Heavy Gus’s Dorota Szuta: “I forgot that playing music with your friends is so fun.” (9/7 at WCL)

“We’ve played like less than 10 shows, but at the ones we have played, we’ve gotten positive responses,” jokes Dorota Szuta, singer, songwriter, and guitarist of California trio Heavy...

“We’ve played like less than 10 shows, but at the ones we have played, we’ve gotten positive responses,” jokes Dorota Szuta, singer, songwriter, and guitarist of California trio Heavy Gus, who are about to kick off a short Fall tour that includes a September 7th stop at The Lounge at World Café Live.  The band – rounded out by Lumineers touring member (and Dorota’s husband) Stelth Ulvang and Blind Pilot’s Ryan Dobrowski – released their debut LP, Notions, in August on BMG Records.  The album has been drawing a plethora of comparisons to some of the best alternative acts of the ‘90s, so I’m not surprised that when I ask Dorota about some of her favorite music during a recent phone chat, she tells me, “I really love The Breeders, I love Yo La Tengo…  The band Acetone is someone that me and my husband are really obsessed with.  That kind of music seems to be our favorite.”  And when I ask her about some of the highlights of the band’s thus-far short career, she tells me that live shows have been a big deal for her: “After not playing shows for so long with the pandemic, I forgot that playing music with your friends is so fun.  That’s pretty simple, but that’s been a highlight.”

The pandemic (in addition to Szuta’s pregnancy and entry into motherhood) kept Heavy Gus largely confined to their desert town in California, but they have been steadily releasing singles and super rad (very Alternative Nation-looking) music videos over the past year, both of which she tells me are very inspired by where they live.  “We live in a valley in the Eastern Sierra of California.  It’s a high desert, so most days are dusty and hot and there’s a lot of sage brush and groundwater.  If you listen to it, it sounds like the high desert,” says Dorota of the songs of Notions.  And despite the professionalism of the music videos, she tells me that they were all actually relatively easy and convenient for the band to make: “We made most of the videos peak pandemic.  ‘Still to Be’ and ‘Dinner for Breakfast’ were all shot within twenty minutes of our house and ‘Paracosm’ was at the pool 20 minutes away.”  And she tells me that she actually thinks that helped make the videos turn out as cool as they did: “Sometimes it’s nice to have restraints, because then you just have to work with what you have…  We just couldn’t play shows, so it was like, ‘What are we gonna do?’”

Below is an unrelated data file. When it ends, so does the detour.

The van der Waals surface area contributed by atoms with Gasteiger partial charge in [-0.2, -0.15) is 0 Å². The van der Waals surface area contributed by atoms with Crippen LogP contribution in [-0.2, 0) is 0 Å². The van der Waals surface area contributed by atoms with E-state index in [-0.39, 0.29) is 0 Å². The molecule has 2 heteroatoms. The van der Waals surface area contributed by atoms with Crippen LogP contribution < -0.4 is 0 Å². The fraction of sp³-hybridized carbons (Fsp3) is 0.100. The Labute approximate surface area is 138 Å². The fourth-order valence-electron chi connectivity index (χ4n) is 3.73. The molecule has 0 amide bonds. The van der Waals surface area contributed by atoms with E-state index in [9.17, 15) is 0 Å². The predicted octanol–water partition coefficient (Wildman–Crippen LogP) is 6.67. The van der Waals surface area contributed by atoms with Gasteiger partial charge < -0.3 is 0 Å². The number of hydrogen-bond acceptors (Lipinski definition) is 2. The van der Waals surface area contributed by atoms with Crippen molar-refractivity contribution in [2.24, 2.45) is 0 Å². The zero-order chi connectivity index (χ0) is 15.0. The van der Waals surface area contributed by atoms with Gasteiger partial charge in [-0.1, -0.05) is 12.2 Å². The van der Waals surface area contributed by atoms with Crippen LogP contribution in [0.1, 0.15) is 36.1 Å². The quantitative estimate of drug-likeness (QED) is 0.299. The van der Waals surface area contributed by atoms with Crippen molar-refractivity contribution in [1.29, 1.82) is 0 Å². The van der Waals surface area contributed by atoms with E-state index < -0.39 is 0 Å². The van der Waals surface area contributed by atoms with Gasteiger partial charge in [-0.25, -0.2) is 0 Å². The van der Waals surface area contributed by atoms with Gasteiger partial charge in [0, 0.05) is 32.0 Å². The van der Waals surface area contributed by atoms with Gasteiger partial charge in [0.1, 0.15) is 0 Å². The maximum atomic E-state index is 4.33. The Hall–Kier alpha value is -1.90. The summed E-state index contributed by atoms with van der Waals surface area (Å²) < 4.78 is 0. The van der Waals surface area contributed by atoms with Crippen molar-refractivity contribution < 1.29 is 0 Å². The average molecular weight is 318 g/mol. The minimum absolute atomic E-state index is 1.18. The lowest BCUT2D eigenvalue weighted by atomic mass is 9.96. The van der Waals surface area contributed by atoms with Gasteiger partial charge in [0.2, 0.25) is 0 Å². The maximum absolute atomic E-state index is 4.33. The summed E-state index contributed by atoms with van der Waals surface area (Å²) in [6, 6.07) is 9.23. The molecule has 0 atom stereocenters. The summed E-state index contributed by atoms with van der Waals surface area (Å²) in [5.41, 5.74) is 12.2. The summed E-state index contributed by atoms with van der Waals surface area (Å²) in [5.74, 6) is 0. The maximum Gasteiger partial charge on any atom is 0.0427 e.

One particular music video has seemed to make a particularly noteworthy splash (pun intended) and also earned the band one specific demographic of supporters.  “Our video for ‘Paracosm’ is like a timeline of me getting increasingly pregnant, and then swimming, and having a baby in the end.  Because of that, a lot of moms have connected with it [laughs].  Pregnancy and birth is really special, so they are a lot of the people who have been really moved by it,” says Dorota.  And she tells me that’s not the only amusing response that they’ve gotten: “One critic wrote something like, ‘She writes a lot of lyrics about her failing, or failed, relationship,’ which is so funny because Stelth and I are married [laughs].”  However, she tells me that would actually seem to speak to the honesty of their songwriting: “We strive to be pretty open and vulnerable about our experiences, which I think is why the critic said our relationship was failed or failing [laughs].  But all relationships have tricky things and hard things and we both write pretty openly and honestly…  It’s important to make yourself vulnerable to the listener if you want them to be able to relate to it, and I hope people feel like they can relate to it.”

When I ask Dorota what can be expected of the live show this coming Wednesday at World Café Live, she tells me that it will be a little different from the record, but that it will certainly be a fun time: “The record is a little more layered, but for the live show it’s just the stripped down, rockin’ three piece: me on bass, Stelth on guitar, and Ryan on drums…  You can expect to dance, you can expect to bob your head, you can expect to shed a tear, you can expect to laugh a laugh.”  She also tells me that the band’s current touring situation is new, but that it’s gone more smoothly than expected: “I had a baby a year ago, so touring and playing shows looks a little different than it used to, but it’s happening more easily than I thought it would, adding the familial element to travel.”  Heavy Gus are planning to continue touring into the near future, in addition to working on a sophomore LP, and Dorota says the ultimate goal is just to continue making new fans: “I’m just happy anyone is connecting with it, moms or non-moms, the two categories of people [laughs].”

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During the day Izzy Cihak teaches transgression, subversion, and revolution at Temple University. At night he haunts Philthy's best venues to cover worthwhile acts for Philthy Mag. Morrissey is everything to him and, in their own heads, all of his friends see themselves as Zooey Deschanel.